The Phoenix Network:
About  |  Advertise
Adult  |  Moonsigns  |  Band Guide  |  Blogs  |  In Pictures
Books  |  Comedy  |  Dance  |  Museum And Gallery  |  Theater

Past and present

Andrew Motion's is a memoir to savor
By CHARLES TAYLOR  |  May 27, 2008

HAPPY CHILD Motion writes about joy and discovery and the kind of fear that shapes you without necessarily scarring you.

Family memoirs have largely become entries in the abuse sweepstakes from new writers vying for attention, or else catalogues of eccentricity in which dysfunction has become the new measure of good breeding. So a book as scrupulously observed and beautifully wrought as Andrew Motion’s In the Blood can provide a shock of recognition. This, you think, is what memoir was meant to be.

Motion, the poet laureate of Great Britain, has no tale of abuse or dysfunction to relate. In the Blood is bookended by a trauma — the brain injury that his mother sustained in a riding accident when he was 17, an injury that kept her largely in a coma until her death nine years later. But this is the story of a mostly happy childhood, one with childhood’s distinct discoveries, joys, and fears, the kind that shape you without necessarily scarring you. Mostly, though, it’s about the making of a poet. In Motion’s portrait of the inner life of his childhood, that means the refinement of his powers of observation and perception, his sensitivity to the natural world and the manmade world, and especially to the people around him.

The book combines vividness of description — which conjures the physical and emotional particulars of the scenes Motion is relating (and which could not be invented later without making the invention obvious) — with the kind of reflection that, though it may come later, could not come at all without the initial keen observation that makes such reflection possible. It’s Motion’s particular gift to make his fidelity to the East Anglia landscape of his childhood of a piece with the empathy he shows to his family: his father, a slightly distant presence; his younger brother, Kit, both ally and rival; and above all, his beloved mother, his champion and confidante, balancing between providing comfort and refuge to her son and encouraging him to face the larger world.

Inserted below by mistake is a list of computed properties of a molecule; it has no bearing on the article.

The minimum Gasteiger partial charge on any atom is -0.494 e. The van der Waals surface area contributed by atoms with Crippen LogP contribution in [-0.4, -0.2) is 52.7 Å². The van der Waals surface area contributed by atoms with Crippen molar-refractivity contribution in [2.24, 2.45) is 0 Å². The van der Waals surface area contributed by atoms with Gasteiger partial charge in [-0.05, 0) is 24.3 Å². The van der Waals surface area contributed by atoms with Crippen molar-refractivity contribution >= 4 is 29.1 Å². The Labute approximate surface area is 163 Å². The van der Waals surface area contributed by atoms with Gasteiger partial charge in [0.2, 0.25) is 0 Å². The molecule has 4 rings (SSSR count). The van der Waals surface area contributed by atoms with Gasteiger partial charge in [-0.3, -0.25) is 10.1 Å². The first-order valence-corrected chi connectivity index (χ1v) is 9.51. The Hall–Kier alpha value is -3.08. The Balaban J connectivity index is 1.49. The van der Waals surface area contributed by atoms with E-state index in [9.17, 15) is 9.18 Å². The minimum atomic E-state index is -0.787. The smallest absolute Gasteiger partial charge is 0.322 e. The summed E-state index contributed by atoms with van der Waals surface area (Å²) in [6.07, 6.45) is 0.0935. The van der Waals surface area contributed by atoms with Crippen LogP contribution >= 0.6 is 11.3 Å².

Motion’s memories of the boarding school he attended are good enough to be placed alongside Orwell’s essay “Such, Such Were the Joys.” (You realize the grimness such places evoke, from Dickens chronicling Nicholas Nickleby’s encounter with Wackford Squeers on down — and there’s a great Dickensian moment: on the train trip back to school from the holidays, young Andrew realizes even the school toughie is crying.) “We didn’t help each other much at school,” Motion writes, “or make plans about how we could make it better. We kept our heads down and waited for time to pass. Scribbling out the days in a little calendar I kept inside my Bible. Counting down towards the holidays or the visits our parents were allowed to make twice a term.”

1  |  2  |   next >
Related: Year in Books: Word plays, Good reads, War and peace, More more >
  Topics: Books , Media, Books, Poetry,  More more >
  • Share:
  • Share this entry with Facebook
  • Share this entry with Digg
  • Share this entry with Delicious
  • RSS feed
  • Email this article to a friend
  • Print this article
HTML Prohibited
Add Comment

Share this entry with Delicious
  •   PLEASURE PRINCIPLES  |  December 02, 2009
    Willard Spiegelman seems like a nice guy. He has had the good luck to live a happy life without major disaster or suffering. But as a long-time professor of English at Southern Methodist University and editor of the Southwest Review , he has ended up living his life among just those people — writers and academics.
  •   HEART AND CLAW  |  August 25, 2009
    Joe Lansdale's Hap and Leonard act out
  •   WYNDHAM'S WAR  |  July 21, 2009
    Francis Wyndham's first book of short stories, Out of the War , was published in 1974, when the author was 50 and in the midst of a distinguished career of reviewing and editing.
  •   DEATH WATCH  |  May 19, 2009
    Michael Connelly's newspaper elegy
  •   REVIEW: HONEY WEST  |  February 17, 2009
    I didn't see Honey West during its one-season, 1965-'66 prime-time run on CBS.

 See all articles by: CHARLES TAYLOR

RSS Feed of for the most popular articles
 Most Viewed   Most Emailed 

  |  Sign In  |  Register
Phoenix Media/Communications Group:
Copyright © 2010 The Phoenix Media/Communications Group